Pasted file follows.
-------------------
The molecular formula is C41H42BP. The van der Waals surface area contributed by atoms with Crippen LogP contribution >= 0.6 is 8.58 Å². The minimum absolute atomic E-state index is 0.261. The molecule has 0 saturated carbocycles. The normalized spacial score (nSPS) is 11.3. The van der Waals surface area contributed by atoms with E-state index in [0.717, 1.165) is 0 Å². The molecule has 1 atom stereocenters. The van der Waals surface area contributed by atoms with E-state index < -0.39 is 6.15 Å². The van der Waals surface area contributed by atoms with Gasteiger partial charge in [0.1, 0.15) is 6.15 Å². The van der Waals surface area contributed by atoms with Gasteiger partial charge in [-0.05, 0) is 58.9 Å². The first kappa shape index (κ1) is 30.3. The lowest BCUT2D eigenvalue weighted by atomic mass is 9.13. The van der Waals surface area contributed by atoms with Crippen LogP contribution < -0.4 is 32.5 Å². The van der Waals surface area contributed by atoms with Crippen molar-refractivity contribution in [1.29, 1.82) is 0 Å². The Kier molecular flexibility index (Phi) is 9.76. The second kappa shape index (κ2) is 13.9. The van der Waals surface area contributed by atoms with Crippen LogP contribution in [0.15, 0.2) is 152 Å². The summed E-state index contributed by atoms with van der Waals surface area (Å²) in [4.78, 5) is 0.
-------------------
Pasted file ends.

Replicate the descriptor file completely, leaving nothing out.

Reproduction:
The molecular formula is C41H42BP. The van der Waals surface area contributed by atoms with Crippen LogP contribution >= 0.6 is 8.58 Å². The minimum absolute atomic E-state index is 0.261. The molecule has 0 saturated carbocycles. The normalized spacial score (nSPS) is 11.3. The van der Waals surface area contributed by atoms with E-state index in [0.717, 1.165) is 0 Å². The molecule has 1 atom stereocenters. The van der Waals surface area contributed by atoms with E-state index < -0.39 is 6.15 Å². The van der Waals surface area contributed by atoms with Gasteiger partial charge in [0.1, 0.15) is 6.15 Å². The van der Waals surface area contributed by atoms with Gasteiger partial charge in [-0.05, 0) is 58.9 Å². The first kappa shape index (κ1) is 30.3. The lowest BCUT2D eigenvalue weighted by atomic mass is 9.13. The van der Waals surface area contributed by atoms with Crippen LogP contribution < -0.4 is 32.5 Å². The van der Waals surface area contributed by atoms with Crippen molar-refractivity contribution in [1.29, 1.82) is 0 Å². The Kier molecular flexibility index (Phi) is 9.76. The second kappa shape index (κ2) is 13.9. The van der Waals surface area contributed by atoms with Crippen LogP contribution in [0.15, 0.2) is 152 Å². The summed E-state index contributed by atoms with van der Waals surface area (Å²) in [4.78, 5) is 0.